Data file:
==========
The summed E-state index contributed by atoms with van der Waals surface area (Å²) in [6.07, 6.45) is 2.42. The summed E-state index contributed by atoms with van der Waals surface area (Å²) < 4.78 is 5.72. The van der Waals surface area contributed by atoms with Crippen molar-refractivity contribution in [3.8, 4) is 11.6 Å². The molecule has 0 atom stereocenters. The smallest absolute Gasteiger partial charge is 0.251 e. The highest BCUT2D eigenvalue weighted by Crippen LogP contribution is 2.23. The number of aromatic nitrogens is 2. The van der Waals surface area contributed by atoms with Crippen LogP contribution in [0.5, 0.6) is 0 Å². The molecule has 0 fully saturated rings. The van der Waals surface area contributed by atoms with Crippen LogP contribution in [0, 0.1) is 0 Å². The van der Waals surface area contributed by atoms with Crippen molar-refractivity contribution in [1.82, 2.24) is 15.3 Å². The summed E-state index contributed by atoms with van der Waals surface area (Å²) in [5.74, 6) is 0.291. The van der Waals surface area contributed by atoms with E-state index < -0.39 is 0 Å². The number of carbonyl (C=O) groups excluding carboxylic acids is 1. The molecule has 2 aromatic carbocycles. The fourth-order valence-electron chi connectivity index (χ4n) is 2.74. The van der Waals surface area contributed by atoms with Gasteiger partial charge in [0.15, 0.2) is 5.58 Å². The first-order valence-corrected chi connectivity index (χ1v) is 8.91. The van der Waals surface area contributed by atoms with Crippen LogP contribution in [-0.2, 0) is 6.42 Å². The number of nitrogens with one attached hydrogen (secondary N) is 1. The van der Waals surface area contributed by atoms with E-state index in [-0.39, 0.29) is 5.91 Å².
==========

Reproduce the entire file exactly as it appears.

The summed E-state index contributed by atoms with van der Waals surface area (Å²) in [6.07, 6.45) is 2.42. The summed E-state index contributed by atoms with van der Waals surface area (Å²) < 4.78 is 5.72. The van der Waals surface area contributed by atoms with Crippen molar-refractivity contribution in [3.8, 4) is 11.6 Å². The molecule has 0 atom stereocenters. The smallest absolute Gasteiger partial charge is 0.251 e. The highest BCUT2D eigenvalue weighted by Crippen LogP contribution is 2.23. The number of aromatic nitrogens is 2. The van der Waals surface area contributed by atoms with Crippen LogP contribution in [0.5, 0.6) is 0 Å². The molecule has 0 fully saturated rings. The van der Waals surface area contributed by atoms with Crippen LogP contribution in [0, 0.1) is 0 Å². The van der Waals surface area contributed by atoms with Crippen molar-refractivity contribution in [1.82, 2.24) is 15.3 Å². The summed E-state index contributed by atoms with van der Waals surface area (Å²) in [5.74, 6) is 0.291. The van der Waals surface area contributed by atoms with E-state index < -0.39 is 0 Å². The number of carbonyl (C=O) groups excluding carboxylic acids is 1. The molecule has 2 aromatic carbocycles. The fourth-order valence-electron chi connectivity index (χ4n) is 2.74. The van der Waals surface area contributed by atoms with Gasteiger partial charge in [0.15, 0.2) is 5.58 Å². The first-order valence-corrected chi connectivity index (χ1v) is 8.91. The van der Waals surface area contributed by atoms with Crippen LogP contribution in [-0.2, 0) is 6.42 Å². The number of nitrogens with one attached hydrogen (secondary N) is 1. The van der Waals surface area contributed by atoms with E-state index in [-0.39, 0.29) is 5.91 Å².